Cubs in the Tub: The True Story of the Bronx Zoo's First Woman Zookeeper
Cubs in the Tub: The True Story of the Bronx Zoo's First Woman Zookeeper

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Annotation: Fred and Helen Martini longed for a baby, and they ended up with dozens of lion and tiger cubs! Snuggle up to this purr-... more
Genre: Biographies
Catalog Number: #210416
Format: Perma-Bound Edition from Publisher's Hardcover
All Formats: Search
Special Formats: Hot Title Hot Title
Publisher: Holiday House
Copyright Date: 2020
Edition Date: 2020
Illustrator: Downing, Julie,
Pages: 47 pages
Availability: Available
ISBN: Publisher: 0-8234-4318-3 Perma-Bound: 0-605-00275-4
ISBN 13: Publisher: 978-0-8234-4318-5 Perma-Bound: 978-0-605-00275-3
Dewey: 921
LCCN: 2019032421
Dimensions: 28 cm.
Language: English
Reviews:
Kirkus Reviews
In the 1940s, Fred Martini, a zookeeper at the Bronx Zoo, brought a newborn lion cub home to his wife.The cub had been rejected by its mother and desperately needed care. Though childless, Helen was well prepared with baby supplies on hand. She bathed it, fed it baby formula, and sang it to sleep. MacArthur became a loving, playful, cuddly pet until he was placed in another zoo. It was lonely without him until Fred brought home three baby tigers, and the joyful process began again. When it was time to return these babies to the zoo, Helen went with them. She created a cozy space in a glass cage where visitors could see them. She expanded her work by establishing a nursery in an unused storeroom, painting and decorating, curtains and all, where the tiger cubs could sleep at night. When zoo officials finally discovered her, they realized the value of what she had accomplished and offered her a permanent, paid position as the first woman zookeeper, caring for many species of animal babies. Telling the tale with great attention to detail, Fleming perfectly captures both time and place as well as the loving, determined woman who forged her way in a man’s profession. Downing’s illustrations in a wide variety of sizes and hues will keep readers’ attention glued to the pages and are in sync with the text in every way. The Martinis present white, and the animals are cuddly and packed with personality.A lovely homage to a little-known woman and her quiet achievement. (afterword, bibliography, source notes) (Picture book/biography. 4-9)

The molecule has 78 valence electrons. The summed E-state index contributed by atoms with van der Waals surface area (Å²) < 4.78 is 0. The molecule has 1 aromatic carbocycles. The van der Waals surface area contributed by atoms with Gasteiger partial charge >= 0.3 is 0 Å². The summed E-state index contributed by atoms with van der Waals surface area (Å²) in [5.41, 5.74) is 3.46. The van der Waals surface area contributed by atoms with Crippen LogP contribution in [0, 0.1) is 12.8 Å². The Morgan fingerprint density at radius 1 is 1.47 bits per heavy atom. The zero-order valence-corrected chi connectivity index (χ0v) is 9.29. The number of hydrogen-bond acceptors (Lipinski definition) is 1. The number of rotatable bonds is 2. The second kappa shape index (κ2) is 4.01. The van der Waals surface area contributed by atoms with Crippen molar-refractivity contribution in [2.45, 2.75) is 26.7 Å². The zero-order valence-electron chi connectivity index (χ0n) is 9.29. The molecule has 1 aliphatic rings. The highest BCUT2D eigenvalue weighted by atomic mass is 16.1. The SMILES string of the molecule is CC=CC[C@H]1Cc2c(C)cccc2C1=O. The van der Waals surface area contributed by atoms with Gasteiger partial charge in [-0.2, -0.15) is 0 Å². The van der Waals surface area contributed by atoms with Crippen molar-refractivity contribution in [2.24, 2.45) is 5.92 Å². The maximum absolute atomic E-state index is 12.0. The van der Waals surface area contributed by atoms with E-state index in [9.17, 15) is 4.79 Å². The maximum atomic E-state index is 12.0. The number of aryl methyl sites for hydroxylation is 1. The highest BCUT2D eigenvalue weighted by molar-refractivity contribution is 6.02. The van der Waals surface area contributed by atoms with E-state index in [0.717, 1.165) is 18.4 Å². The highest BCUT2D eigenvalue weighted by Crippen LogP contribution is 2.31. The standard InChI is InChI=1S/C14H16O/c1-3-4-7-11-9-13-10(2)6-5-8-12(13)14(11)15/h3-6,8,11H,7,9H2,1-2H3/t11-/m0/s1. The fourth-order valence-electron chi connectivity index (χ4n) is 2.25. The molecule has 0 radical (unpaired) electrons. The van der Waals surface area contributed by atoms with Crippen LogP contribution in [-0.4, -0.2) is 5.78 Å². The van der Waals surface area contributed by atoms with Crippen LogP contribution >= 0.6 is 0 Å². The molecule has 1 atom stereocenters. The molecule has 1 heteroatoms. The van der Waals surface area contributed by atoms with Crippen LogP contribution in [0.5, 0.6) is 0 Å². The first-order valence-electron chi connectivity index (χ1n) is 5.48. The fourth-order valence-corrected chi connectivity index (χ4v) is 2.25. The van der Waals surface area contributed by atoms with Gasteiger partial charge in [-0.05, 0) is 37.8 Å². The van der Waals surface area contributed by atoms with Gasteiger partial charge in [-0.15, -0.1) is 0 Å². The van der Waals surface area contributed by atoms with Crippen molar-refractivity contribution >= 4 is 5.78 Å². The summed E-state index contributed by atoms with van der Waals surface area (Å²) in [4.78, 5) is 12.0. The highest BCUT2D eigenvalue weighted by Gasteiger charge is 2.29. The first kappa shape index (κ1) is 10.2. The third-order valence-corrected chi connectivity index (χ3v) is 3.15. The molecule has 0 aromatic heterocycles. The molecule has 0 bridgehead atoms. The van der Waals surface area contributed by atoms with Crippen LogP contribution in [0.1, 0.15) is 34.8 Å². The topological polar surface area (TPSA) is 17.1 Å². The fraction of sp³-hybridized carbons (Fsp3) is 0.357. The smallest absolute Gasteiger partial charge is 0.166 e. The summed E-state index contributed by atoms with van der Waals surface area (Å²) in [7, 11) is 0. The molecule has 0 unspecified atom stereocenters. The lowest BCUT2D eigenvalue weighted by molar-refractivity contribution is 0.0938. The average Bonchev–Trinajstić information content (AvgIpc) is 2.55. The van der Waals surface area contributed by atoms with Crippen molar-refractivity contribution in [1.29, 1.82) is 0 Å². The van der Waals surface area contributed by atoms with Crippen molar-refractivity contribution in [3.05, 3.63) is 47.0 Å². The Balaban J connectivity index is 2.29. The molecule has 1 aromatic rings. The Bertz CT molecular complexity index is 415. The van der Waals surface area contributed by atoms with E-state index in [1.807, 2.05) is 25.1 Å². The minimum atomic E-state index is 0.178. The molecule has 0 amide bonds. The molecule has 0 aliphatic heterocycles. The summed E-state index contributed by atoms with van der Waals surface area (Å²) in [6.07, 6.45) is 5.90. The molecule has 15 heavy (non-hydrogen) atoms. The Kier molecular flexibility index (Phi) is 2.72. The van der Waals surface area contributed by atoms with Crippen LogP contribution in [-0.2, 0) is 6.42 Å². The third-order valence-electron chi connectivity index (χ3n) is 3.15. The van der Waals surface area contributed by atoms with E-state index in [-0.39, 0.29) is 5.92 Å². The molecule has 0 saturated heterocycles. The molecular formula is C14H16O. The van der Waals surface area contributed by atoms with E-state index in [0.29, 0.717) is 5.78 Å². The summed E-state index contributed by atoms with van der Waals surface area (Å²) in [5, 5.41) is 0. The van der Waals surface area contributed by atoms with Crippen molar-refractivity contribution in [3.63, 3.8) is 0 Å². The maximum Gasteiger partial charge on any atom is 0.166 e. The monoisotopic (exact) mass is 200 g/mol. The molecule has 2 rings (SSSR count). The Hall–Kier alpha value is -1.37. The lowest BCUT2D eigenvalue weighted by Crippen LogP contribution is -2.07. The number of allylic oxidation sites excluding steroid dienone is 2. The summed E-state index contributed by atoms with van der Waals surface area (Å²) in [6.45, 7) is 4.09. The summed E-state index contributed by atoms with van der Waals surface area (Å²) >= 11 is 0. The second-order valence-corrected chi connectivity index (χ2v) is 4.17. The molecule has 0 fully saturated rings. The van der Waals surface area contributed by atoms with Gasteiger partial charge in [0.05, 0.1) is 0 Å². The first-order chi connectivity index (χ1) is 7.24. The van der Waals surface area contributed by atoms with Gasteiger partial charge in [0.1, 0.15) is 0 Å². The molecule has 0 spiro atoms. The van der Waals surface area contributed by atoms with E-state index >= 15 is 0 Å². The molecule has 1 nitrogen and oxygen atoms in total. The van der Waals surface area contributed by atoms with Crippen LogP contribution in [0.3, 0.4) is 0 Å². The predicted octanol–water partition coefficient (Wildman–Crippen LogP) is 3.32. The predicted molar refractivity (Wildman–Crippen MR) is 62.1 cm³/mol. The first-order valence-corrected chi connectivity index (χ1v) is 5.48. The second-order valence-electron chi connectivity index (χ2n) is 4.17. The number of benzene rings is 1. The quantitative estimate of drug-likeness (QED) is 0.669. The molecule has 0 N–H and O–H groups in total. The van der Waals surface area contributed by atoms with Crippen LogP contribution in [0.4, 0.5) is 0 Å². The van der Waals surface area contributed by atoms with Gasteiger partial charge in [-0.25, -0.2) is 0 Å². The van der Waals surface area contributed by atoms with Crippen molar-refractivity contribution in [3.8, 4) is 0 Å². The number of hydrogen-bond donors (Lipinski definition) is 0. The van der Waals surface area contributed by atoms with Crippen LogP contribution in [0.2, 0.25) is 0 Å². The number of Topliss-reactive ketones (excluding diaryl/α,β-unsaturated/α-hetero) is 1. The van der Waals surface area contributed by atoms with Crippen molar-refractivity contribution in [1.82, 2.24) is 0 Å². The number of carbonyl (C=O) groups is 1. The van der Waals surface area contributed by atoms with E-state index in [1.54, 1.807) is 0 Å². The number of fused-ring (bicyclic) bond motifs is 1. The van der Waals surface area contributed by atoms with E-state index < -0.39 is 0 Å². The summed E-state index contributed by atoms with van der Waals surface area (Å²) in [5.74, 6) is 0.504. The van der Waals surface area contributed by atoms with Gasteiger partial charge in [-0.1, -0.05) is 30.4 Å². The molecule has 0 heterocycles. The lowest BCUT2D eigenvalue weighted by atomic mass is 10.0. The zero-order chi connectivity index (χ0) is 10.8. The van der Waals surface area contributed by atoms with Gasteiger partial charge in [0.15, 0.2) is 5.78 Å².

Publishers Weekly
There-s a fairy tale quality to Fleming-s story of Helen Martini, a woman whose longing for a baby was filled by raising a series of orphaned big cat cubs, which unexpectedly led to her becoming the first female zookeeper at the Bronx Zoo. And like many fairy tales, the just-so telling and happily-
Starred Review ALA Booklist
*Starred Review* While her husband, Fred, spent his days working at the Bronx Zoo in the 1940s, Helen Martini longed for a baby. When Fred comes home with a baby one day neglected lion cub 's not the kind Helen anticipated, but she immediately takes the cub in her arms, names him MacArthur, and gives him round-the-clock care. And like many proud mamas, Helen documents his "firsts" and overlooks the chewed-up shoes and ripped couch for lap snuggles. All seems well in the storylike narrative and endearing, patterned illustrations that reflect both the colors and culture of the time period and the range of emotions felt by Helen, especially when MacArthur is taken away to another zoo. After nurturing more babies at home, this time tiger cubs, and another difficult goodbye, Helen begins to tend to their needs directly at the zoo. She takes mothering other baby animals into her own hands, secretly creating a nursery in an abandoned building. When zoo officials discover her enterprise, they surprisingly approve, and Helen becomes the first female zookeeper at the Bronx Zoo. A concluding note provides more information about this groundbreaking figure and explains how, like Helen, women of this era sometimes had to find quiet ways to break societal and gender norms. A charming reflection of courage and change.Women in Focus: The 19th in 2020
Reviewing Agencies: - Find Other Reviewed Titles
Starred Review for Horn Book
Publishers Weekly
Bibliography Index/Note: Includes bibliographical references (page 47).
Reading Level: 1.0
Interest Level: P-2
Lexile: AD600L

Fred and Helen Martini longed for a baby, and they ended up with dozens of lion and tiger cubs! Snuggle up to this purr-fect read aloud about the Bronx Zoo's first female zoo-keeper.

When Bronx Zoo-keeper Fred brought home a lion cub, Helen Martini instantly embraced it. The cub's mother lost the instinct to care for him. "Just do for him what you would do with a human baby," Fred suggested...and she did. Helen named him MacArthur, and fed him milk from a bottle and cooed him to sleep in a crib.

Soon enough, MacArthur was not the only cub bathed in the tub! The couple continues to raise lion and tiger cubs as their own, until they are old enough to return them to zoos. Helen becomes the first female zookeeper at the Bronx zoo, the keeper of the nursery.

This is a terrific non-fiction book to read aloud while snuggling up with your cubs! Filled with adorable baby cats, this is a story about love, dedication, and a new kind of family.

Gorgeously patterned illustrations by Julie Downing detail the in-home nursery and a warm pallet creates a cozy pairing with Candace Fleming's lovely language.

Backmatter includes a short biography of Helen Martini and a selected bibliography.

A Junior Library Guild Selection!


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